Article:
Brief Lives of Classical Muslim Historians of the Subcontinent

By Muhammad Mojlum Khan

Some of the leading Muslim historians of medieval India were Sadr al-Din Hasan Nizami, Rashid al-Din Fazlullah, Abdul Malik Isami, Zia al-Din Barani, Abul Fadl and Abdul Qadir Badauni. An attempt will be made here to briefly highlight their lives and works for the benefit of those who are unable to access original Arabic, Persian, Turkish, Urdu, Hindi and Bengali writings.

Not much is known about Sadr al-Din Hasan Nizami’s life and family background although according to some historians he hailed from and his family may have been in the service of the Ghurid rulers. His father’s name was Samarqandi, who was author of Chahar Maqala and a friend of Umar Khayyam, a renowned Persian poet and astronomer. Following in the footsteps of his father, Hasan Nizami became a prominent writer and historian. He was the author of Tajul Ma’asir, the first official history of Sultanate. A master of Persian prose, Hasan Nizami’s work was the earliest historical work to have been produced in India. It begins with the Battle of Tarain in 1191 and concludes with the establishment of Sultanate rule during the reign of Sultan Shams al-Din in 1229. For some reason, Hasan Nizami makes no reference to the Muslim conquest of Bengal around 1205 under the leadership of Muhammad Bakhtiyar Khalji, perhaps he did not have access to sufficient information to be able to write about the conquest.

Like Hasan Nizami, Rashid al-Din Fazlullah, also known as Rashid al-Din Tabib, also hailed from Persia and was of Jewish origin. He grew up in Hamadan and was known to have been a gifted student. A physician by training, he also became a notable writer and historian, compiling his Jami’ ut Tawarikh, a monumental work of universal history in around 1307. By contrast, Abdul Malik Isami belonged to a noble Arab family and they came to India during the time of Sultan Iltutmish (1210-1236). Brought up and educated under the tutelage of his grandfather, Izz al-Din Isami, who was in the service of the Delhi Sultans, young Rashid became well-versed in , literature and history. He is known for his Futuh us-Salatin, a versified history of Muslim rule from the time of Sultan Mahmud of Ghazna to the final days of Muhammad ibn Tughlaq’s reign. It took him only six months to complete the work and he dedicated it to Sultan Ala al-Din Hasan Shah, who was the founder of the Bahmani dynasty.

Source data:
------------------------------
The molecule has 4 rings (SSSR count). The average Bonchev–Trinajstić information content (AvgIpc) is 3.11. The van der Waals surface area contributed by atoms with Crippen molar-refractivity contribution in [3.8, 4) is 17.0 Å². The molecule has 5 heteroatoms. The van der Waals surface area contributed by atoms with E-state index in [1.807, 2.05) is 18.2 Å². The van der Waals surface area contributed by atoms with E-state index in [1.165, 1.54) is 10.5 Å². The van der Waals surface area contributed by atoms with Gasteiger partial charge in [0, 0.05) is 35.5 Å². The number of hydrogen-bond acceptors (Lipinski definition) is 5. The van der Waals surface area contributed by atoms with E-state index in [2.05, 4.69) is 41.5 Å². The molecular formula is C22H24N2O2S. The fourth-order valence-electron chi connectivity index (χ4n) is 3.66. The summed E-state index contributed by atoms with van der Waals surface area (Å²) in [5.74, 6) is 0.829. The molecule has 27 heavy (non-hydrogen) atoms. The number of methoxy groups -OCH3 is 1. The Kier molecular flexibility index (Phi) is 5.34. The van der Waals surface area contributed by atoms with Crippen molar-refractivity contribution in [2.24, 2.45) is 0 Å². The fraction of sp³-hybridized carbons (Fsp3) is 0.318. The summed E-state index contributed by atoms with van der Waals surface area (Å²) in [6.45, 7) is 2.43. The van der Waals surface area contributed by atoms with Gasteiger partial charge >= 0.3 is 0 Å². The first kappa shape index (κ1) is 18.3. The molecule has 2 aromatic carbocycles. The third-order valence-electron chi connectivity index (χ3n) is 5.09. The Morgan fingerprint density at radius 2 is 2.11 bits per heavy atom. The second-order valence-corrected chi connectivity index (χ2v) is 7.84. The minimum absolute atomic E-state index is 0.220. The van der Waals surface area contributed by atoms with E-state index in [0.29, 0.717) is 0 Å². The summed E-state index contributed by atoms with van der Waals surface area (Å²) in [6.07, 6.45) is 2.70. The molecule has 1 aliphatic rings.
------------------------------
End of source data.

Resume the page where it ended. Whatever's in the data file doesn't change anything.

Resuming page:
Among the early Muslim historians of the Subcontinent, Zia al-Din Barani is an important figure. He was born in 1285 into a well-known Muslim family whose members served the Sultans of Delhi with loyalty and dedication. He followed in their footsteps and became a close companion of Muhammad ibn Tughlaq. After the latter was deposed, he fell out of favour with the ruling elites and died in difficult circumstances in 1357. However, he is famous for his Tarikh-i-Firuz Shahi, a historical account of up to the reign of Sultan Firuz Shah Tughlaq. Referring to his Tarikh, Barani wrote, ‘This is a work of solid worth which combines several virtues. If you consider it a history, you will find in it an account of kings and maliks. If you search in this book for laws, government regulations and administrative affairs, you will not find it without them. If you want precepts and advice for kings and rulers, you will find them more plentiful and better presented in this book than in any other. And because everything I have written is true and correct, this history is worthy of credence. Also as I have put a lot of meaning in very few words, the example of mine deserves to be followed.’ (Tarikh-i-Firuz Shahi quoted by Nizami, p124) If Barani’s assessment of the value and significance of his Tarikh is somewhat exaggerated, what is beyond doubt is that it later became an important source of information for many other scholars and historians of India including Badauni, Ferishta, Dabir and Abdul Haq Dehlvi.